3.5 out of 5 Stars!
Does the name Lou Grammatico sound familiar? No? Then how about the shortened version of the name by which he is better known?…Lou Gramm?
Yes, this is the same Lou Gramm who went on to worldwide fame as the frontman for the group Foreigner. This album has since been re-released and re-titled numerous times under various monikers in order to (I’m sure) further cash in on Lou’s eventual name recognition. I have a copy of the original re-published vinyl version from 1987 with the title listed above (complete with the cover I’ve included, including the “let’s cash in on the money” sticker announcing Lou’s revised–and more famous–name). But originally, the band’s sole album was released as nothing more than a demo, handmade version back in 1970 under the simple name Poor Heart with the same tracks, only in a different order.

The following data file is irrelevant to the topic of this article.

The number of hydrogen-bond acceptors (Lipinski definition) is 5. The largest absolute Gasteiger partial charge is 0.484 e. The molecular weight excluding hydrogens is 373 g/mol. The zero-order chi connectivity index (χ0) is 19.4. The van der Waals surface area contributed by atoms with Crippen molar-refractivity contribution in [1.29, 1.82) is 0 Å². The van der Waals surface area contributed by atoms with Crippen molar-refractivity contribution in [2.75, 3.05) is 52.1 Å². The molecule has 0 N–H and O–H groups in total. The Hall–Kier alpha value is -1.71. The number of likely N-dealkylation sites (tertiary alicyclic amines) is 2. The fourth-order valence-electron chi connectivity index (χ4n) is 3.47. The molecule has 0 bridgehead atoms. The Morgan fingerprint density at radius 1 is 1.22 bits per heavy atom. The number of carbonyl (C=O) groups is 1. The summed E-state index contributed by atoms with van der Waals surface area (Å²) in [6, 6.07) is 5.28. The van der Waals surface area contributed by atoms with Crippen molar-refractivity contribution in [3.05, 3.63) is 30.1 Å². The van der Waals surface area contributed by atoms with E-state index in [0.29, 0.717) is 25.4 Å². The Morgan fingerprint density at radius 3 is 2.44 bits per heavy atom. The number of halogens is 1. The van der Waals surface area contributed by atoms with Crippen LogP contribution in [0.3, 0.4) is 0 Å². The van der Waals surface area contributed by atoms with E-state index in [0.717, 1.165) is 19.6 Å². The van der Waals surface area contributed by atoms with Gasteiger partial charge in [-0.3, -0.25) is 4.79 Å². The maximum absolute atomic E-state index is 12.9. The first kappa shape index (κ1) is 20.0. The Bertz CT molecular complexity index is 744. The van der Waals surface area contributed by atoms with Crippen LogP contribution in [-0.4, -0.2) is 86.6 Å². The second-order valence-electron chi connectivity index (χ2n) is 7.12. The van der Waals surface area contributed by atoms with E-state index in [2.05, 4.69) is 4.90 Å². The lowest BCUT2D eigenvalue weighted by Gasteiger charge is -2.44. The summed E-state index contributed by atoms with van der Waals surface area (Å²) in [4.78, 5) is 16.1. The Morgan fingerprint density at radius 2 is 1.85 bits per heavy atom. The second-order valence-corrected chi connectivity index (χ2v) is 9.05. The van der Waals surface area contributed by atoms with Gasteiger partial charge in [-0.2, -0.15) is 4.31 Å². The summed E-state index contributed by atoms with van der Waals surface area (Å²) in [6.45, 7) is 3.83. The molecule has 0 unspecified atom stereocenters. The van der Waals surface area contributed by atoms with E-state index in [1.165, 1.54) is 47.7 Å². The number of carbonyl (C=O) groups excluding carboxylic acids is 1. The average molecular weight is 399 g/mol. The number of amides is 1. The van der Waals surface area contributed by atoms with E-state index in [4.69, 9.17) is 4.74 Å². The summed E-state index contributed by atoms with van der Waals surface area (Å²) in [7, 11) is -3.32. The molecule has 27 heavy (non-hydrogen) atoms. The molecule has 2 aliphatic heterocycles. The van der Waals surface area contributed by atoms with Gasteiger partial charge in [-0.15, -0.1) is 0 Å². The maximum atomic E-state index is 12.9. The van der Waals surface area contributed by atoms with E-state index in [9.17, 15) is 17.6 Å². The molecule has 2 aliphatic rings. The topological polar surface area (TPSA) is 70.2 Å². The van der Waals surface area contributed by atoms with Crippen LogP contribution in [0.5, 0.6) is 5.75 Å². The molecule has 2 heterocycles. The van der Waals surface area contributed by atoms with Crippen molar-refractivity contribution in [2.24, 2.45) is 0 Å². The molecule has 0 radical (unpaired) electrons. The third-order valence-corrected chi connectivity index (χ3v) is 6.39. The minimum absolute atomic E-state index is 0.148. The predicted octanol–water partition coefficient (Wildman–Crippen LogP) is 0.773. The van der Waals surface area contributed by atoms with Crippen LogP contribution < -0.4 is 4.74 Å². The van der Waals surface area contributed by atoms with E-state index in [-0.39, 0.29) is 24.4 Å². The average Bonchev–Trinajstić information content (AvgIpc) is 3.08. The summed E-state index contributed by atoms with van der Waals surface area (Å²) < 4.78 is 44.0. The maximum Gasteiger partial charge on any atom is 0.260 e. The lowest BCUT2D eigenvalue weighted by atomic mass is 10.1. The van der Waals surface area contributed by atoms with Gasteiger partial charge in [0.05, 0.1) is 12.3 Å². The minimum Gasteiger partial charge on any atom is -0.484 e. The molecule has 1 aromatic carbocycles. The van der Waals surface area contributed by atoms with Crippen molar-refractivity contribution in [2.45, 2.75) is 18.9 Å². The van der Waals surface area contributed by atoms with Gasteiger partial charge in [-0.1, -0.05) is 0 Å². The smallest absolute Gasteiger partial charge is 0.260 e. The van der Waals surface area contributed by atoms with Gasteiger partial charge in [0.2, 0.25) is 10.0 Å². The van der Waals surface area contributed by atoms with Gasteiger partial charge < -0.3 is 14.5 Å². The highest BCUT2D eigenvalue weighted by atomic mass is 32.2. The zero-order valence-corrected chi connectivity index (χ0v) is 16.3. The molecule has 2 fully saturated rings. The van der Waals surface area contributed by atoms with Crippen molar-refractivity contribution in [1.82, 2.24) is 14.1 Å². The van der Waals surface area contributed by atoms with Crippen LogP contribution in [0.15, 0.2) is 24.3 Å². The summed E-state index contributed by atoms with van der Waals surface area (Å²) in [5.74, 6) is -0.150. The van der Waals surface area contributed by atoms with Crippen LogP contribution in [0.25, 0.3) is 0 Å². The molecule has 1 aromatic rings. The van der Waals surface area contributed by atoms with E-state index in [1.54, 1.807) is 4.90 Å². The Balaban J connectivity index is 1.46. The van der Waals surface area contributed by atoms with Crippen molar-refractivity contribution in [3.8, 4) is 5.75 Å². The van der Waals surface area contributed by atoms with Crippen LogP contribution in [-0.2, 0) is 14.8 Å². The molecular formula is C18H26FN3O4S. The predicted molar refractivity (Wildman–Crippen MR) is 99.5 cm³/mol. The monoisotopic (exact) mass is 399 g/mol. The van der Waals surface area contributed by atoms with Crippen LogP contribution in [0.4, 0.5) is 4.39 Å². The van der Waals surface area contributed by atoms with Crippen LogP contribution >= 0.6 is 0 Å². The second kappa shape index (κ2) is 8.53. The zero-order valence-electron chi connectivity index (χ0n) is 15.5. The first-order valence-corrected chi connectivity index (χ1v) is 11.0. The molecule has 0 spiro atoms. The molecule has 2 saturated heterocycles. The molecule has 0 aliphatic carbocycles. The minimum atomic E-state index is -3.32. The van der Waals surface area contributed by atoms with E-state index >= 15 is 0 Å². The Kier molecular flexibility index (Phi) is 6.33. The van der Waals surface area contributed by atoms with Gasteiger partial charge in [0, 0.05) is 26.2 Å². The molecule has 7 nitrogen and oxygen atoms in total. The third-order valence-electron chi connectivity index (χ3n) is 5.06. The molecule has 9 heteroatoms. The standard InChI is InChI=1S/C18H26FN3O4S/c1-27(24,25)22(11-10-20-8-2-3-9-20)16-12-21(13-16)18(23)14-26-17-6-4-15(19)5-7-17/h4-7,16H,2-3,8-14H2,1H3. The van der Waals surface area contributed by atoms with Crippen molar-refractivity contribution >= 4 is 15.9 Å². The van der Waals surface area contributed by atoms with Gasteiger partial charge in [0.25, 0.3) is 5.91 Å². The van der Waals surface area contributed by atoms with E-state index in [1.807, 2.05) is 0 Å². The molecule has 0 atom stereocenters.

Regardless…if one were to close their eyes when listening to this album, they would think that someone had slipped on an album by Three Dog Night. Yep, Three Dog Night! There are, in actuality, three singers, with Lou Gramm being one of them, and the music is in nearly the same exact vein as Three Dog Night. Same instrumentation, same guitar and organ tones, same production sound, same everything! Gramm takes the “Chuck Negron” role (the highest tenor voice) when it comes to the three singers, and the majority of vocals are done in harmony or inter-changed vocal swapping, so it’s usually hard to pinpoint which vocalist is singing actual lead most of the time. But Gramm’s higher voice comes through loud and clear and is the most recognizable.
If you’re a fan of Three Dog Night’s, this might be of interest to you (if you can even locate a copy). Don’t expect any of the Dog’s magnificence when it came to selecting memorable songs, however, since that’s where Poor Heart lacked in supplying the goods (and likely why they fizzled out quickly). Yet the album is enjoyable enough and brings back memories of an era when arena-rock such a Three Dog Night ruled the roost in America. Plus is also allows a glimpse into Lou Gramm’s past prior to his success in Foreigner.